Thanks a lot pal but i still cannot understand plotting on the y-axis.Can you help me through this.On y-axis can you use the same formula for phase difference.
    The y-axis in the case is the displacement of the medium at a single point in space over time. Imagine looking at a rubber duck bobbing up and down in the water as shallow waves pass it. This is (almost) looking at a single point in space as the wave passes. If you plotted the displacement of the duck (y) from its equilibrium position (zero) as a function of time (t), you would put y on the vertical axis and t on the horizontal axis. This is the diagram we have.

    Note that it is the displacement at a single point in space, as the waves pass.
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    haha, of course. ooppss...
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    Ok worzo can you help me to draw wave T2 then.
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    (Original post by Worzo)
    Your sketch is wrong.

    By plotting "T2 0.5s behind T1", you mean drawing the T2 waveform to the RIGHT of T1, since this is later in time.

    If T2 lags T1, then this means T2 reaches its peak 0.5s after T1 i.e. if T1's peak is at 3s, then T2's must be at 3.5s.
    If its to the right of T1 though, this implies it has been in existence longer. When the question says "0.5secs behind, doesn't it mean it was initiated 0.5 secs after T1??
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    (Original post by roshanhero)
    Ok worzo can you help me to draw wave T2 then.
    You draw exactly the same shape because the amplitude is the same.

    Because it is 60 degrees out of phase, and one full wave cycle is 360 degrees...... you draw it 0.5 secs behind because 0.5 secs is equal to 60/360 of one full cycle. 60/360 is the same as 10/60 which is the same as 1/6. So you draw the wave 1/6th of a cycle back.
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    (Original post by PHKnows)
    If its to the right of T1 though, this implies it has been in existence longer. When the question says "0.5secs behind, doesn't it mean it was initiated 0.5 secs after T1??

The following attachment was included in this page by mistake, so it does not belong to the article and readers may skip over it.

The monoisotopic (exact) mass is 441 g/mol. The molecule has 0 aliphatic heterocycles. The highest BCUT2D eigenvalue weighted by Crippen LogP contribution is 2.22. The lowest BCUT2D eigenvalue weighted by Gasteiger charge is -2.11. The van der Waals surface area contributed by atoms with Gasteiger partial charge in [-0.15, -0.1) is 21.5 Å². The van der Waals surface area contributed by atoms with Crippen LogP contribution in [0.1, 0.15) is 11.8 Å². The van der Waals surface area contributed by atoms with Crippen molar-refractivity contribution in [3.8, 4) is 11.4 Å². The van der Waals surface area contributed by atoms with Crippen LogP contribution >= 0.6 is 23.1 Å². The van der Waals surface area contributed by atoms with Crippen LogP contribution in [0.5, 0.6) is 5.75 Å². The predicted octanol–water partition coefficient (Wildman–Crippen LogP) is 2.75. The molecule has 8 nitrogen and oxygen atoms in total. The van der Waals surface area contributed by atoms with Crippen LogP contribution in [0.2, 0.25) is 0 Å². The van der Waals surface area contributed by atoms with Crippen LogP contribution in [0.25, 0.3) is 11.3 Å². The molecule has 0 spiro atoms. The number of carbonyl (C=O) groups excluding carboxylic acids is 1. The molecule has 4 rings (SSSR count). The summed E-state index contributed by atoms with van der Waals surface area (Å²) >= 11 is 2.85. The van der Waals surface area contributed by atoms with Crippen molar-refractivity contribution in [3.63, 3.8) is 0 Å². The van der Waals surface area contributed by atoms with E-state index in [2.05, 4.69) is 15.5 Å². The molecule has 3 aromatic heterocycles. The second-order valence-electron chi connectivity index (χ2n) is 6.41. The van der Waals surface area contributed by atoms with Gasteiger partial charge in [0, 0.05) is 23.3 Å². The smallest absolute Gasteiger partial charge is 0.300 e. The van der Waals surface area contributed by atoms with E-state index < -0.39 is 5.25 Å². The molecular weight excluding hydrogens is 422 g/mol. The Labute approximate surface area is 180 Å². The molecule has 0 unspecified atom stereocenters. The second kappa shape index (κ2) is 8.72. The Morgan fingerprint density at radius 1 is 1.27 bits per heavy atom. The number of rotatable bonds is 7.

Your first sentence is wrong, your second sentence is correct.

    (Original post by PHKnows)
    You draw exactly the same shape because the amplitude is the same.
    ...and it has the same frequency.

    Because it is 60 degrees out of phase, and one full wave cycle is 360 degrees...... you draw it 0.5 secs behind because 0.5 secs is equal to 60/360 of one full cycle. 60/360 is the same as 10/60 which is the same as 1/6. So you draw the wave 1/6th of a cycle back.
    Hence, you draw it 1/6th of a cycle (0.5s) to the right of T1, because if the wave's profile is 0.5s behind T1 i.e. it's 0.5s later.
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    Can you attach the graph as well please?
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    can i have attachment?
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    I'm not good with computer so i will explain clearly instead of attatchment.

    Your graph, which has T1 drawn on it, is showing a sinusoidal curve. A sinusoidal curve is a curve which has the same pattern throughout its duration. You can see that the curve rises up and then down. One cycle of this curve is from one up to another up.

    In mathematics, one cycle(up to up) is equal to 360 degrees. just accept that, you dont have to understand. So if one cycle is 360 degrees and it is also 3 seconds, as you can see from the graph, then 0.5 seconds is also 60 degrees because 0.5 seconds is 1/6th of 3 seconds, and 1/6th of 360 degrees is 60 degrees.

    Do you understand now?